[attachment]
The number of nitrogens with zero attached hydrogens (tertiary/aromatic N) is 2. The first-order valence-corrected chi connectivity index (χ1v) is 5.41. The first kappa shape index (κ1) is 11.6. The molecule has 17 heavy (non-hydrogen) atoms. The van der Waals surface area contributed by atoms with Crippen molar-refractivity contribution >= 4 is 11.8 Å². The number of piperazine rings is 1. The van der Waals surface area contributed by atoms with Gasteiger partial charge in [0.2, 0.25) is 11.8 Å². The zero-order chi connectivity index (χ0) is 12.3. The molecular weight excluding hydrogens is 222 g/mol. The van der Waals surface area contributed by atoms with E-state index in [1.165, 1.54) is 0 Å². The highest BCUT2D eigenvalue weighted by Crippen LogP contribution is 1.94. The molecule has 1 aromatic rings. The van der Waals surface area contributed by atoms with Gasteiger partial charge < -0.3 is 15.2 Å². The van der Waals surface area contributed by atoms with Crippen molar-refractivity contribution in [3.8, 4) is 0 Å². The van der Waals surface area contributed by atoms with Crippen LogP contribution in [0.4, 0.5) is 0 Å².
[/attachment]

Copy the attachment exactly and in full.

The number of nitrogens with zero attached hydrogens (tertiary/aromatic N) is 2. The first-order valence-corrected chi connectivity index (χ1v) is 5.41. The first kappa shape index (κ1) is 11.6. The molecule has 17 heavy (non-hydrogen) atoms. The van der Waals surface area contributed by atoms with Crippen molar-refractivity contribution >= 4 is 11.8 Å². The number of piperazine rings is 1. The van der Waals surface area contributed by atoms with Gasteiger partial charge in [0.2, 0.25) is 11.8 Å². The zero-order chi connectivity index (χ0) is 12.3. The molecular weight excluding hydrogens is 222 g/mol. The van der Waals surface area contributed by atoms with E-state index in [1.165, 1.54) is 0 Å². The highest BCUT2D eigenvalue weighted by Crippen LogP contribution is 1.94. The molecule has 1 aromatic rings. The van der Waals surface area contributed by atoms with Gasteiger partial charge < -0.3 is 15.2 Å². The van der Waals surface area contributed by atoms with Crippen molar-refractivity contribution in [3.8, 4) is 0 Å². The van der Waals surface area contributed by atoms with Crippen LogP contribution in [0.4, 0.5) is 0 Å².